who's been ill and who he's been asked to pray for. He falls ill himself
because of her beauty and becomes incapable of continuing life. One night
the neighbor comes to his door asking for prayers as his daughter is sick
yet again. He prays for her but this time, she dies and the mulla is given
money to pray for her dead body lying in the mosque.
He sees her corpse and "determined to see her face just once more,
without thinking or hesitating, I drew back the veil, I bent over, bringing
my mouth toward hers, and automatically closing my eyes I pressed my lips
against those withered blossom-like lips." He ends up in prison. The
story draws on the various well-known dirges and expressions of the trade
to reveal at times the idiocy and at time the hypocrisy of the mulla.
What lies behind the evolution of the mulla from someone who can read
to a hypocritical and depraved man is the trajectory of Iranian history.
One's first historical instinct, which tends to always be of the short-term
memory kind, will point to events in the 20th century to explain the degradation
of the mulla image.
In our current historical imagination, the failure of "democratic"
moments in modern Iranian history is ascribed fully or partially to the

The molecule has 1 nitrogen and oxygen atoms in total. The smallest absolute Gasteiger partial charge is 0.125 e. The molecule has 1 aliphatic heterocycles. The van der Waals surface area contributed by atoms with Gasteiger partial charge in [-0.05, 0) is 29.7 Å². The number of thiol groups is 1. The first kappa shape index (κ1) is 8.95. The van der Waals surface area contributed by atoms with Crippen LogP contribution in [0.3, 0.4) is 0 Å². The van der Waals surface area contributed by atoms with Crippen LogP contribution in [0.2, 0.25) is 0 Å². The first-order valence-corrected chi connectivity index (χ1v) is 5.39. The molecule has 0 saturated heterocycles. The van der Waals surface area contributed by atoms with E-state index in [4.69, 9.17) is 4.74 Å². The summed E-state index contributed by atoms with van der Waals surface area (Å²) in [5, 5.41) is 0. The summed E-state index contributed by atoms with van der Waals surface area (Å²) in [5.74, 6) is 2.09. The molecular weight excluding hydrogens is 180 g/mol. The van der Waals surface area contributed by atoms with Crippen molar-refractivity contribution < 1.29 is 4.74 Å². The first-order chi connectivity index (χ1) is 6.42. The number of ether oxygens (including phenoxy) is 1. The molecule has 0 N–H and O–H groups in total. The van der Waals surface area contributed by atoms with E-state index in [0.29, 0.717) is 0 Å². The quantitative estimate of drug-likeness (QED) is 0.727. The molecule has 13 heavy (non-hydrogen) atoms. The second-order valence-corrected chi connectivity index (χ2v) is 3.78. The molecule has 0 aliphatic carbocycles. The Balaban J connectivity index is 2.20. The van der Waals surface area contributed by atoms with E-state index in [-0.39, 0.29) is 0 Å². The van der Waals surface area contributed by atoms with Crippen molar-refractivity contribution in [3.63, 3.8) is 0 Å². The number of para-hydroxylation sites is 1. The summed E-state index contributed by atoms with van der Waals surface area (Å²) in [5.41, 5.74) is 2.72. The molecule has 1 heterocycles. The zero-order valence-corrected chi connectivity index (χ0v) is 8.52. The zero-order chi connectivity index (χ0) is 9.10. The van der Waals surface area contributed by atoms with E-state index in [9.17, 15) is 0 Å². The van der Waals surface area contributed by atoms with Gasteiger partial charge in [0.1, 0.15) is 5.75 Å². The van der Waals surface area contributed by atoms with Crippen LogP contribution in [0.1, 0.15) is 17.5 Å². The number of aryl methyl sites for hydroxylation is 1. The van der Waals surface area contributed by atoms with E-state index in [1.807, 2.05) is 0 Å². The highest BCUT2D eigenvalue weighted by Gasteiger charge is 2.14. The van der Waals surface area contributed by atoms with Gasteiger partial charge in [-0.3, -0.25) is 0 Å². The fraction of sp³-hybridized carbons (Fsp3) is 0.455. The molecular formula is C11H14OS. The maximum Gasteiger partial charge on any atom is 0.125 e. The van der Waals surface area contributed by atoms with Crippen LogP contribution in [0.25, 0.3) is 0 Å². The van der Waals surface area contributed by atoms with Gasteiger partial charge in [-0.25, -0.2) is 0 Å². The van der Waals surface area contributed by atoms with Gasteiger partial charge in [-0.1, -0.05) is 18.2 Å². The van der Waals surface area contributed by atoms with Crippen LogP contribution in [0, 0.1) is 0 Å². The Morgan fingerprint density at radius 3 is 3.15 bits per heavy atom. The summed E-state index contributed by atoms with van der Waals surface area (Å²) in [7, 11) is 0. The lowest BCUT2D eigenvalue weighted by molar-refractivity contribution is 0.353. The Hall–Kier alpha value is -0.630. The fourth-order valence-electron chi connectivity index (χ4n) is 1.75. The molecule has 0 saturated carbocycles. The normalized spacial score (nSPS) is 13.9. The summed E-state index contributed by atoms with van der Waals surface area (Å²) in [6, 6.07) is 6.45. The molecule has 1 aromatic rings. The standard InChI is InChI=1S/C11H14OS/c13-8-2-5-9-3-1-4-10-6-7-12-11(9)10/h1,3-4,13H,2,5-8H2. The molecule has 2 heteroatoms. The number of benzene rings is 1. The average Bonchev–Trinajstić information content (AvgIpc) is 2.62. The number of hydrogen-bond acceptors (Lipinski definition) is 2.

resistance of traditional religious forces: Sheykh Fazlollah Nuri vs. Constitutional
Revolution, Ayatollah Kashani vs. Mossadegh, the 1979 Revolution, and the
current Khatami era. This reading of history itself is rooted in the way
modernity and modernist thought has developed in Iran from the mid-19th
century onwards, reaching its most effective peak in the Constitutional
Not surprisingly, on the level of words, if not deeds, Iran's turn of
the century reformers pitted many of their arguments against a notion of
tradition that was deemed to be backwards. A modern man and woman, newly
minted citizens, were all that their traditional counterparts were not.
The Constitutional Revolution press is replete with articles on the dos
and don'ts of this modern identity. Even love was recast and redefined.
They demonized this other, this "traditonal" other that it was
attempting to get away from and what better way than to attribute to it
all that you now reject: Empty education of the maktab kind, non-scientific
(and thus) ineffective remedies, homosexuality, vulgar language, depraved
This is not to say that the image of a foolish mulla was the product
of Iranian modernity. Such images exist in Persian literature, the foolish
bookish mulla serving as the backdrop on which usually the wisdom of Sufi
ideas is revealed. But there seems to be a qualitative difference. The foolish
mulla of modernist literature is almost always of the lower classes, and
unlike the Sufi tales, it is not his "type" of knowledge that
is rejected, it is his entire being that is ridiculed, deemed backwards,
without any redeeming qualities. He and his entire environment, people who
go to him for advice, dirges, prayers, men and women of a certain class,
become the modernists' bogey man, their straw figure to knock down and claim
their entry into the modern world.
It is against this backdrop that Seyyed Reza Mir-Karimi's latest film,